A: One thing that I’m proud of is that I fought the Fulton County property tax increase, I did a personal crusade letting the board know that their assessment fees were too wrong and too high [this year.] Out of my own pocket, I spent money and copied the appeal form and brought it to every neighborhood meeting, with the appeal form, and showing people how to fill it out. I was interviewed about the property tax increase. … I think that was a great accomplishment because they had to rescind it … I think that was wonderful. People are still reaching out to me, people call, I set time aside, talk to them and I let them know how to look at their property taxes, the amount, if they’re still being charged correctly or incorrectly. That was a great achievement. …
Q: What’s an uncomfortable truth that the next council has to face?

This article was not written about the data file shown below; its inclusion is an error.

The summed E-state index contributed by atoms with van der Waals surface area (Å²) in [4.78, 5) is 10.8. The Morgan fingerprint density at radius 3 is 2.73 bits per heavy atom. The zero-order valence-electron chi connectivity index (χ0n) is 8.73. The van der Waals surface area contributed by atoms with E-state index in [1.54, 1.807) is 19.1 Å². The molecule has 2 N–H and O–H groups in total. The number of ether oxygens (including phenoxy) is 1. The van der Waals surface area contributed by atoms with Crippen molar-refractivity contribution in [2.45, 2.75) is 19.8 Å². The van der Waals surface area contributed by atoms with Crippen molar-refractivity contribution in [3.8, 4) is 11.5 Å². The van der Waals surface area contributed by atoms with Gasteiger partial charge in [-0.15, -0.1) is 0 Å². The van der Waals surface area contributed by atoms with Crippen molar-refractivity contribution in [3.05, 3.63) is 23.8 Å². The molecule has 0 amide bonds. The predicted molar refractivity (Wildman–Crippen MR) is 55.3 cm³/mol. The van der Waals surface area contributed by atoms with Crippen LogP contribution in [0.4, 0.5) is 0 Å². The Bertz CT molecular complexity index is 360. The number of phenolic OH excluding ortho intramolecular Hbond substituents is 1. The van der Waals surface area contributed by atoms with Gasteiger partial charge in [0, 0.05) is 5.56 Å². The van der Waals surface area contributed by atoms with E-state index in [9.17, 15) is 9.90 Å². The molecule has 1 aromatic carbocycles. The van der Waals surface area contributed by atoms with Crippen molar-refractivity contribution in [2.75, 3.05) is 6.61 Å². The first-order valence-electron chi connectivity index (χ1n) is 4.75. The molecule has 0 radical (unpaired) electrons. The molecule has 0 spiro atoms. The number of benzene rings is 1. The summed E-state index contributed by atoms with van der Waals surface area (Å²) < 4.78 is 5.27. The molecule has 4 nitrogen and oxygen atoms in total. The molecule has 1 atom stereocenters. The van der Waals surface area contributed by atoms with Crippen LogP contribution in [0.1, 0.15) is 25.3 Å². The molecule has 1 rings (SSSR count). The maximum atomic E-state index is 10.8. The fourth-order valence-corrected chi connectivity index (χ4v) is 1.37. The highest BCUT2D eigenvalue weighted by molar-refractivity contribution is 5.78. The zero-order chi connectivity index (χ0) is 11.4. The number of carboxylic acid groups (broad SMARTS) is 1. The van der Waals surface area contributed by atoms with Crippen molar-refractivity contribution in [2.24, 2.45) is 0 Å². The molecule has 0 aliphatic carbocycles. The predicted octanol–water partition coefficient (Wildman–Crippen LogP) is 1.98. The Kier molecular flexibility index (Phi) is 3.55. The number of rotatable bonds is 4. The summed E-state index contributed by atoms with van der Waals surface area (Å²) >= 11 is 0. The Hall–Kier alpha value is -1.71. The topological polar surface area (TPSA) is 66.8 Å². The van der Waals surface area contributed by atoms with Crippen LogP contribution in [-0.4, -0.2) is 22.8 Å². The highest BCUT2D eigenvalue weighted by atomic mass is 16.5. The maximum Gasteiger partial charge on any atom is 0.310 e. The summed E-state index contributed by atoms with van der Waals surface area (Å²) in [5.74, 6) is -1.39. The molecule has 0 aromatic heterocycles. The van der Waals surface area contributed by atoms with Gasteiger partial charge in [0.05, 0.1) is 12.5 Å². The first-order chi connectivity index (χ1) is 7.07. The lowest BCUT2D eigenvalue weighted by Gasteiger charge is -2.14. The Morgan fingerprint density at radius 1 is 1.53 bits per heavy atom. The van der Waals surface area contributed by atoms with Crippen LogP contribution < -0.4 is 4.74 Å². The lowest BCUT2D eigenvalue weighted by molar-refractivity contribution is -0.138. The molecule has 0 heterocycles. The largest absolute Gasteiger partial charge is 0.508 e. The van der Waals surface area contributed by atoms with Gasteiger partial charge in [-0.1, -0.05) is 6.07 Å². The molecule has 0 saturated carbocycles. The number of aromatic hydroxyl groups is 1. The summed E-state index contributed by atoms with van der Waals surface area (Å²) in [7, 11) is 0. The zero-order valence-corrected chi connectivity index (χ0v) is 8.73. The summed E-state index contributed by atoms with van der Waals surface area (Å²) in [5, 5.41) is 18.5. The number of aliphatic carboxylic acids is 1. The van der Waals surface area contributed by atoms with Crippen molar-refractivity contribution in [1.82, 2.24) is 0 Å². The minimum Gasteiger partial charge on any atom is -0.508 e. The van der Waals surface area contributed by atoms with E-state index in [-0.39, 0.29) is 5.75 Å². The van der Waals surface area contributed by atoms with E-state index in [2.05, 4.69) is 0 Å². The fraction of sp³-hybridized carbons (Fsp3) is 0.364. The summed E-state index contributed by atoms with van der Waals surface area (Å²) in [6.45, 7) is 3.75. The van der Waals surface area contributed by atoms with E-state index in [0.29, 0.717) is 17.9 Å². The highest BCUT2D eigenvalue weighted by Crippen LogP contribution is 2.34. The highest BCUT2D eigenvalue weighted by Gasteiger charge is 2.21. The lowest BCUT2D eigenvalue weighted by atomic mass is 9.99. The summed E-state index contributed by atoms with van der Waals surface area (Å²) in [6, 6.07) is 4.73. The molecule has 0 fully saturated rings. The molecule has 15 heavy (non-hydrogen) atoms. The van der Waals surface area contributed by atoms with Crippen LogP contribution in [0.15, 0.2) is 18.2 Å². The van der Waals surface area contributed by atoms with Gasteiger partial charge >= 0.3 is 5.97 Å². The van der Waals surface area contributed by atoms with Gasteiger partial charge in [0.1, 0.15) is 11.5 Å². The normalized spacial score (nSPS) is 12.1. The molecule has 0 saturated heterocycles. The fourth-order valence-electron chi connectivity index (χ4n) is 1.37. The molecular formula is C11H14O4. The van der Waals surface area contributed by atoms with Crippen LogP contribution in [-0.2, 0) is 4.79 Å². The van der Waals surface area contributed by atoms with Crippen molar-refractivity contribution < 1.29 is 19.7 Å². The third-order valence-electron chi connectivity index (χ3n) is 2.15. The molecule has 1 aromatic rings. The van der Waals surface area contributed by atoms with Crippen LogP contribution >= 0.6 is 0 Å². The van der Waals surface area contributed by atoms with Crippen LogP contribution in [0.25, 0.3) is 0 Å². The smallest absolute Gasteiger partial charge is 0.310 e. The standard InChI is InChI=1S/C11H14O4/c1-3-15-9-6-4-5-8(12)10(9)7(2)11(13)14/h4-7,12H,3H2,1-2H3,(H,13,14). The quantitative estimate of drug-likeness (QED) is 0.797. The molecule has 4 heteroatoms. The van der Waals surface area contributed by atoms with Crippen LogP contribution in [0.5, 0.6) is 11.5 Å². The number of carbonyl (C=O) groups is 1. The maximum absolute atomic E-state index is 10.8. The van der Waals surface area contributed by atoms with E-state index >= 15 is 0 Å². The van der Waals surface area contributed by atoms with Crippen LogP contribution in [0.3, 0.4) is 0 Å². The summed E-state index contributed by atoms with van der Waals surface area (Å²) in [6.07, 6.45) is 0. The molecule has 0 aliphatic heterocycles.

A: An uncomfortable truth is how City Hall really works and operates. I think I’m the only person who knows all the ins and outs. You can have a great idea, but you have to go through a maze. I don’t think anybody realizes that. Just because you have a great idea, you want to write legislation, you have to go through committees; you have to get the public involved. My thing to do, if elected, is to invite other Council members to my community meetings when we have a topic, want a law to be passed; and have them have the option of inviting me too. See how it’s important to their districts, to their neighborhoods that they’re trying to get a law written … I think that’s the main line of communication. You’re not going to agree on everything. There’s going to be some hot topics and points but the key is to learn how to mediate. …
… I’ve worked with several administrations and several counties and congressional and state [politicians] and you got to learn how to open up the lines of communications and mediate and have your neighborhood know what you’re working on, what you’re going to do, how you vote and have confidence in it.
Q: In the last four to eight years, what’s something Council has gotten right?